- The Hospital will determine if the certification in question is directly relevant to that individual nurse’s practice setting or area of employment.
- The nurse must document to the Hospital’s satisfaction certification achievement and maintenance.
- Only one (1) certification premium rate can be credited per nurse, regardless of other certifications a nurse may have.
Do you have a certification that is not currently on the list of approved certification programs and want it to be added? According to the contract, new certification programs may be considered for addition to the list. Please contact WSNA Nurse Representative Sydne James to speak more about this.
2) Did you know that you are eligible to receive a certification stipend for continuing education and certification (or recertification) exam costs?
This certification stipend is limited to a maximum of $325 annually for full- and part-time RNs and $175 annually for on-call RNs who meet the minimum work requirements. Read more about this in article 12.6 of the contract.
Current list of approved RN Specialty Certifications:
CCRN, PCCN, CNRN, SCRN, CPAN, RN-BC, AFN-BC, NE‑C, CPSN, CEN, CGRN, CGN, CPTC, CEPS, IBCLC, CRNI, CMSRN, CDE, CPN, CNOR, CRNFA, RNC, C‑EFM, ONC, CRRN, CWOCN, CWCN, COCN, CCCN, CWON
If you have a specialty certification that is not on this list and you would like it to be considered as an approved certification for specialty pay, contact WSNA Nurse Representative Sydne James.
Grievance corner #
When does a problem become a grievance? Problems are grievances when they relate to a provision of the collective bargaining agreement (contract). A formal grievance filed by a nurse (or by WSNA on behalf of a nurse) must refer to the article or section of the contract that has been violated.
WSNA will always work with the employer to settle problems or contract violations at the lowest level. This often means we can avoid filing a grievance. Let’s consider a recent issue at Overlake.
Per the contract, the schedule for Thanksgiving week through Jan. 2 shall be posted by June 30. This was a win by nurses during the last contract negotiations to allow nurses to better plan for the holidays. In one unit at Overlake, a manager altered this schedule after June 30, after some nurses had already made travel plans. The manager indicated that the schedule posted on June 30 was merely a draft. A nurse spoke to her unit rep about this. The unit rep consulted the contract, then she and the nurse who brought it to the unit rep’s attention met with the manager who agreed to go back to the original schedule.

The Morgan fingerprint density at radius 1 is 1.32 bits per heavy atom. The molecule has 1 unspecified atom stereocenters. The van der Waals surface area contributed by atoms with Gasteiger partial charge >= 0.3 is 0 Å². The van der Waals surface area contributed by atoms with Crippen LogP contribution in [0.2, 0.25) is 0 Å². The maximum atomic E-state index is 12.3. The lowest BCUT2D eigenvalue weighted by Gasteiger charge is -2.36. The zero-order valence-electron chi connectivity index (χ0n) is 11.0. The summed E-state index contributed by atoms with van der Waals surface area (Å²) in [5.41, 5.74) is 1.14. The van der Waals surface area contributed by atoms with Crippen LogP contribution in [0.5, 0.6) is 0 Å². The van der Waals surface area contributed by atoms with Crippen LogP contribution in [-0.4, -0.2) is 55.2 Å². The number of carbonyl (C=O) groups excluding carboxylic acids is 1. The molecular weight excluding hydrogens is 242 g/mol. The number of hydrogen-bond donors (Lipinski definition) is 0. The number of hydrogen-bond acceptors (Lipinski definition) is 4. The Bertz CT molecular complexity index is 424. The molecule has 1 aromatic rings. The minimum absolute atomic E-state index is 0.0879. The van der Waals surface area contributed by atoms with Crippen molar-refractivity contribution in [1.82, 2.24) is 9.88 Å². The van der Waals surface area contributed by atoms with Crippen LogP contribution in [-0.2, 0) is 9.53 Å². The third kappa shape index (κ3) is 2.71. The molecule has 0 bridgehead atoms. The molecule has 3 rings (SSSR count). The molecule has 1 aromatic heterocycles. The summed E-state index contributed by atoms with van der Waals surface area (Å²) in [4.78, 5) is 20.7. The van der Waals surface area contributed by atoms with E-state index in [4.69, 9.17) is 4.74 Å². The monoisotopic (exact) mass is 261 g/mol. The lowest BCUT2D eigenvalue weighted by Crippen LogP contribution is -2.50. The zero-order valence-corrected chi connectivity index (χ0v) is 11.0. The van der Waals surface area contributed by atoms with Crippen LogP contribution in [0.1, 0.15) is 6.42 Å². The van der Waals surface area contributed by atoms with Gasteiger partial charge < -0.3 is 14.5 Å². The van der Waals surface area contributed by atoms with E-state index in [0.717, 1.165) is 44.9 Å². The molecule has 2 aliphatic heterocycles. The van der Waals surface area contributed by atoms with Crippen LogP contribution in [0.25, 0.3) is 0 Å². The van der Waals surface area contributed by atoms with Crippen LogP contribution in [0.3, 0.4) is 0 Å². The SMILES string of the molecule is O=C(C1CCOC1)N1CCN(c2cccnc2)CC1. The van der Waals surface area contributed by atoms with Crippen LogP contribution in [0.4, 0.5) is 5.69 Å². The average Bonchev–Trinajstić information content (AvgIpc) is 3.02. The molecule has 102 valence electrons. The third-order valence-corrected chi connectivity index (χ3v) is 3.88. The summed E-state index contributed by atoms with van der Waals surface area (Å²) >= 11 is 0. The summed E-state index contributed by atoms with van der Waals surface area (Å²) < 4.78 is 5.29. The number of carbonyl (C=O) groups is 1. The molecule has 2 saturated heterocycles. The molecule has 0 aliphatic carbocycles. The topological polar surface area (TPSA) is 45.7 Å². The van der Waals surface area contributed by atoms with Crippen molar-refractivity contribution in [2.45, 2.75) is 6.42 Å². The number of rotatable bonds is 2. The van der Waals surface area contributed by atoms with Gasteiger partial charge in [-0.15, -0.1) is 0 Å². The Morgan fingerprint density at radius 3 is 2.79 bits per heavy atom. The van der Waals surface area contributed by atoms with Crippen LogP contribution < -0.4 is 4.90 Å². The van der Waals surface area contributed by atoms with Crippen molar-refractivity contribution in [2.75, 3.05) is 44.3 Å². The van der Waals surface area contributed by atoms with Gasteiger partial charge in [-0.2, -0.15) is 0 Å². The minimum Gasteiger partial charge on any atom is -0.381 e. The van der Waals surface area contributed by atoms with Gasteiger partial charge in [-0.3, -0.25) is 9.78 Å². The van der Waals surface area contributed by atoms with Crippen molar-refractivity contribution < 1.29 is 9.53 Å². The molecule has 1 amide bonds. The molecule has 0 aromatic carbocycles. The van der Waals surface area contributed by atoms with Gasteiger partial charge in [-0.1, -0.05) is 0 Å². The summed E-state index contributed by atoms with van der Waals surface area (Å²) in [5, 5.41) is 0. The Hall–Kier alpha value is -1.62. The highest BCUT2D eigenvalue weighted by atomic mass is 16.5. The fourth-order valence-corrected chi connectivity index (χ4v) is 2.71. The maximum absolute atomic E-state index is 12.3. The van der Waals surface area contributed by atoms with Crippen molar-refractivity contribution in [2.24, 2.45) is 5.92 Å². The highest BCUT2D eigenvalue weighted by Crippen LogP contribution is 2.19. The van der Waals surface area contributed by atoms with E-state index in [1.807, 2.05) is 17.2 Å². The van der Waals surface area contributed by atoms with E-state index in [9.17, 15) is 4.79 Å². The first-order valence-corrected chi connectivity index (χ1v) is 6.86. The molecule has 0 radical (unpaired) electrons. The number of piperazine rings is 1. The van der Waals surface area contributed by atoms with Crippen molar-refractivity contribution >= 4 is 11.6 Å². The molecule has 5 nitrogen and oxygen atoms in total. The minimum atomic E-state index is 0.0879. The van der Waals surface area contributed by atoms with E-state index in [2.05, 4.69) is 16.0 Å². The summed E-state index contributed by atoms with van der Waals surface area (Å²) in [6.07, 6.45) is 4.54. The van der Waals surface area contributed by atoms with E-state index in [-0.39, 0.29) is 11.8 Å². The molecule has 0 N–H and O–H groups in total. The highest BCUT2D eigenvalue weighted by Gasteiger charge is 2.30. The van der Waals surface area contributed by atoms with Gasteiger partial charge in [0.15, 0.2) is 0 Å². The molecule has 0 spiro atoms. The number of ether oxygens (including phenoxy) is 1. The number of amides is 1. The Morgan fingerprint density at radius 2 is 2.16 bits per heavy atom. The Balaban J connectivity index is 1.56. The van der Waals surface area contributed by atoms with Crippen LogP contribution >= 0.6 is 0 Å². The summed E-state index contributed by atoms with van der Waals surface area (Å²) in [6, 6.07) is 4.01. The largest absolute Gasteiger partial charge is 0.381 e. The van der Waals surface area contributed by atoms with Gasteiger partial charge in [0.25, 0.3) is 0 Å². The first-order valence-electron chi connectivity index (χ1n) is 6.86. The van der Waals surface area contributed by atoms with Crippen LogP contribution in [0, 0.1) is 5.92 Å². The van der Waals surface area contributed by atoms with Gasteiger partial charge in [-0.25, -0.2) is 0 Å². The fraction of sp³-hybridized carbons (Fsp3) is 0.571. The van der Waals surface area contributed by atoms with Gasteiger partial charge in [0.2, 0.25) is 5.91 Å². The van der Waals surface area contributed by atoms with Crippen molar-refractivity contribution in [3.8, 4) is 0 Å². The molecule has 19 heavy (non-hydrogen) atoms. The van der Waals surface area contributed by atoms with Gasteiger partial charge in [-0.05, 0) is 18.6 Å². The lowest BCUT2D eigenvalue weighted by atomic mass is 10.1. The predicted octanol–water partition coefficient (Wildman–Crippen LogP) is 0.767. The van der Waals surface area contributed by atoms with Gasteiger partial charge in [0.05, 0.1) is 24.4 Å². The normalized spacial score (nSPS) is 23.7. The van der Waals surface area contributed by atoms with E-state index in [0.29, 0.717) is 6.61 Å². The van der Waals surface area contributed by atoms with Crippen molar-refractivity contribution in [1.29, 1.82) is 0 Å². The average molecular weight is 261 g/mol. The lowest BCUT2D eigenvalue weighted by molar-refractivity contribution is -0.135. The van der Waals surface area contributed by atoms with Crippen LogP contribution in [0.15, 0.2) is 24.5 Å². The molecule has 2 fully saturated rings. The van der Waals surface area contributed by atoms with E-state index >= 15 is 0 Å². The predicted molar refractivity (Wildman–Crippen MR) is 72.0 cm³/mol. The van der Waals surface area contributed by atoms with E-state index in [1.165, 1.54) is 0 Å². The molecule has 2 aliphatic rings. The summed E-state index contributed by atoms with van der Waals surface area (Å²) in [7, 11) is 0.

Easy, right? In this instance, it was easy. Other times, it’s not so easy, as the employer and the union disagree on the contract language or that a contract violation has occurred. At such times, a grievance may be filed. But the first step in settling a problem is always the same, nurses take note that that a someone is not following the contract and speak up about it. Nurses at Overlake are all stewards of the contract. Membership in WSNA includes a responsibility to protect and enforce the contract.
Upcoming WSNA events #
Mark your calendars for upcoming WSNA events that may interest you. Find out more about all these events (including how to register), click on the Calendar tab in the top menu banner.
Jan. 28, 8:30 a.m.-1 p.m. is Advocacy Camp. The goal of WSNA’s 2019 Advocacy Camp is to educate nurses, nursing faculty and nursing students about the legislative process and about how to effectively advocate for nurses and patients when meeting with legislators. This year’s event will take place at the Red Lion Hotel in Tumwater.
Feb. 28, 8:30 a.m.-4 p.m. is Nurse Lobby Day. The goal of WSNA’s Lobby Day is to advance our legislative priorities that support nurses and patient safety. This event will include a morning briefing session to help participants get up-to-speed on key issues before the legislature. Time will also be spent role-playing to prepare for afternoon appointments with your legislators. After lunch, you will head up to the hill to attend meetings with your legislators. This is a great opportunity for nurses to talk with their lawmakers about key issues, such as the need for uninterrupted rest breaks, as well as funding for school nurses, nursing education faculty and public health.
May 1 – 3 is the Washington State Nurses Convention. This bi-annual convention is at Tulalip Casino. You have the opportunity to earn 24 CNE credits and members may get registration and hotel fees covered with local unit funds. If you are interested in taking advantage of this, contact any WSNA officer at Overlake as funds are limited.
Keep abreast of what’s happening with your union at Overlake by keeping up with this page.